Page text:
Friday, August 15, 2014

Bad Way To Do Group Work

In the beginning of the teaching noted for Lesson 3 of The Lightning Thief unit, we get a teacher's note:

  • Ideally, students would routinely sit in their triads at the beginning of class. Many discussion, reading, and writing routines rely on this structure. If the class has another seating chart or routine, preview each lesson to determine the best time for students to transition to triads (typically at the start of Work Time). 

What this means is that the unit should be taught with the expectation that students sit in their same groups of three for the entire unit. I can see the advantages and disadvantages of the, but in the long term it's a problem. First off, let's remember these are sixth graders, not high school or college students. They have a great variety of maturity levels as well as very different motivation. In any class you're bound to have kids who don't work hard academically. I question the wisdom of having such small, inflexible groups for such a long period of time. 

In the opening you are elected to do this:

  • Read the learning targets:
    * “I can make inferences about Percy in order to understand him as the narrator of this story.”
    * “I can cite evidence from the text when answering questions and discussing Percy’s character inThe Lightning Thief.”

    * “I can follow our Triad Talk Expectations when I participate in a discussion.”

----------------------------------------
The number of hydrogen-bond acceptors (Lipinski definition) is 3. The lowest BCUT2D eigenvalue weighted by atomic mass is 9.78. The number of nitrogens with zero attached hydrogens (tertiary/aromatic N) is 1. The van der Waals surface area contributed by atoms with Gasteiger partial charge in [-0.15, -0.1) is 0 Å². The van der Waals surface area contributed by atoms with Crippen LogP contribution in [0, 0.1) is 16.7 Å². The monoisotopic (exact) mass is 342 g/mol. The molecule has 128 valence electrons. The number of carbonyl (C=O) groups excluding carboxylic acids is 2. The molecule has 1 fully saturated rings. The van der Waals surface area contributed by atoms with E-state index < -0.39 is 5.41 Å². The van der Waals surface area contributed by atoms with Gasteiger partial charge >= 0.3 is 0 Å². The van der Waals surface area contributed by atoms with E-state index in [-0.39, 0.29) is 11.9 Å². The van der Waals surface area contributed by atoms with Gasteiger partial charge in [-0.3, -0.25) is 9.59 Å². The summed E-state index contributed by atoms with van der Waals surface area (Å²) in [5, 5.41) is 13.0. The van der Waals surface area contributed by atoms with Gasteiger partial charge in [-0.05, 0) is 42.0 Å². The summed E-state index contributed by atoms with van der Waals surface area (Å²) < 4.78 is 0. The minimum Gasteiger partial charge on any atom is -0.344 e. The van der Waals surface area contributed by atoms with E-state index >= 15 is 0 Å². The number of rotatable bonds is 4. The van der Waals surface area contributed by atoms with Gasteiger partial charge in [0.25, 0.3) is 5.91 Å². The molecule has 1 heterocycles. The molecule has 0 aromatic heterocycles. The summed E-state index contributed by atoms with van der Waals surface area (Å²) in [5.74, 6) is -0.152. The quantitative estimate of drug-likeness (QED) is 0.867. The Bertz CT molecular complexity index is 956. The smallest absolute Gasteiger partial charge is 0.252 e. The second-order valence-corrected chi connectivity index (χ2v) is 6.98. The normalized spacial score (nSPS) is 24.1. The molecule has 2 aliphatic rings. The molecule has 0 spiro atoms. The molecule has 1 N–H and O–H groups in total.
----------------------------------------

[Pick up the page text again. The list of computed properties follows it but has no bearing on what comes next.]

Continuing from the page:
(Pardon that odd line break in the reading targets above. I'm not good enough anymore with HTML code to figure out the formatting.) I'm struck by how none of these standards are content related. In other words, the goal is to be able to find details and relate them to some general ideas (i.e. Understanding Percy as the narrator) but not to knowing or understanding specific things about the story itself.

Lesson 3 has students go over the first four pages of The Lightning Thief twice: the first time for general understanding, the second to parse specific details in order to make inferences about Percy. Again, we have this repetition of text. It makes a certain sense in order to teach inferencing, but holy cow, this will get boring.

I'm still wondering when we're going to be talking about Greek mythology. Seriously. Not on a worksheet which students are analyzing somehow, but a deep and meaningful discussion of meaning.

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